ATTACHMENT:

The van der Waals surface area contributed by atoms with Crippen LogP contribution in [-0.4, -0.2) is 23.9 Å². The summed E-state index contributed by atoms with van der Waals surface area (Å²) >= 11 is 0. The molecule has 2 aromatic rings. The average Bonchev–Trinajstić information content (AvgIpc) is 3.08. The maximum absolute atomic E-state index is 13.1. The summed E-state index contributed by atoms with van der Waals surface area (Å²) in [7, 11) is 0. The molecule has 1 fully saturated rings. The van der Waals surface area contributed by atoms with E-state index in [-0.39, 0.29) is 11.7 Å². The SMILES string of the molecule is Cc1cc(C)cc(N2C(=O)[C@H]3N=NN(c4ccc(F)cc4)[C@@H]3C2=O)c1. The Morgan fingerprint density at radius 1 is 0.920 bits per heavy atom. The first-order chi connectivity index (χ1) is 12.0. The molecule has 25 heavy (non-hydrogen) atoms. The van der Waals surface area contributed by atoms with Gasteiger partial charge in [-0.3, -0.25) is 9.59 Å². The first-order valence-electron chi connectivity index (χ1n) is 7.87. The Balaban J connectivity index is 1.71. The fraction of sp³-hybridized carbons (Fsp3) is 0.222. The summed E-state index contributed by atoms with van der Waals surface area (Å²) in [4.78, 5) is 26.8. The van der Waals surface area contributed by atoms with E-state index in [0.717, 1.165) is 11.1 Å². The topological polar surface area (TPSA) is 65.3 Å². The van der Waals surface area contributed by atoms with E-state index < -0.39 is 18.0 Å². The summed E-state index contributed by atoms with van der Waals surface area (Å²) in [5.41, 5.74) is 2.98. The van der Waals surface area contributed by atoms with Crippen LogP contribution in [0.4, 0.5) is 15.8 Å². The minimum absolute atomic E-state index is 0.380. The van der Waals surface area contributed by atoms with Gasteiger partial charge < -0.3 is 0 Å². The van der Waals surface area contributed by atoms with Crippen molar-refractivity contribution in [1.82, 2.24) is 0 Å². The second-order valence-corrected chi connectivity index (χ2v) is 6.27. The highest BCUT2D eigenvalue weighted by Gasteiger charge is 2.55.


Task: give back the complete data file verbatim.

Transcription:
The van der Waals surface area contributed by atoms with Crippen LogP contribution in [-0.4, -0.2) is 23.9 Å². The summed E-state index contributed by atoms with van der Waals surface area (Å²) >= 11 is 0. The molecule has 2 aromatic rings. The average Bonchev–Trinajstić information content (AvgIpc) is 3.08. The maximum absolute atomic E-state index is 13.1. The summed E-state index contributed by atoms with van der Waals surface area (Å²) in [7, 11) is 0. The molecule has 1 fully saturated rings. The van der Waals surface area contributed by atoms with E-state index in [-0.39, 0.29) is 11.7 Å². The SMILES string of the molecule is Cc1cc(C)cc(N2C(=O)[C@H]3N=NN(c4ccc(F)cc4)[C@@H]3C2=O)c1. The Morgan fingerprint density at radius 1 is 0.920 bits per heavy atom. The first-order chi connectivity index (χ1) is 12.0. The molecule has 25 heavy (non-hydrogen) atoms. The van der Waals surface area contributed by atoms with Gasteiger partial charge in [-0.3, -0.25) is 9.59 Å². The first-order valence-electron chi connectivity index (χ1n) is 7.87. The Balaban J connectivity index is 1.71. The fraction of sp³-hybridized carbons (Fsp3) is 0.222. The summed E-state index contributed by atoms with van der Waals surface area (Å²) in [4.78, 5) is 26.8. The van der Waals surface area contributed by atoms with E-state index in [0.717, 1.165) is 11.1 Å². The topological polar surface area (TPSA) is 65.3 Å². The van der Waals surface area contributed by atoms with E-state index < -0.39 is 18.0 Å². The summed E-state index contributed by atoms with van der Waals surface area (Å²) in [5.41, 5.74) is 2.98. The van der Waals surface area contributed by atoms with Crippen LogP contribution in [0.4, 0.5) is 15.8 Å². The minimum absolute atomic E-state index is 0.380. The van der Waals surface area contributed by atoms with Gasteiger partial charge < -0.3 is 0 Å². The van der Waals surface area contributed by atoms with Crippen molar-refractivity contribution in [1.82, 2.24) is 0 Å². The second-order valence-corrected chi connectivity index (χ2v) is 6.27. The highest BCUT2D eigenvalue weighted by Gasteiger charge is 2.55.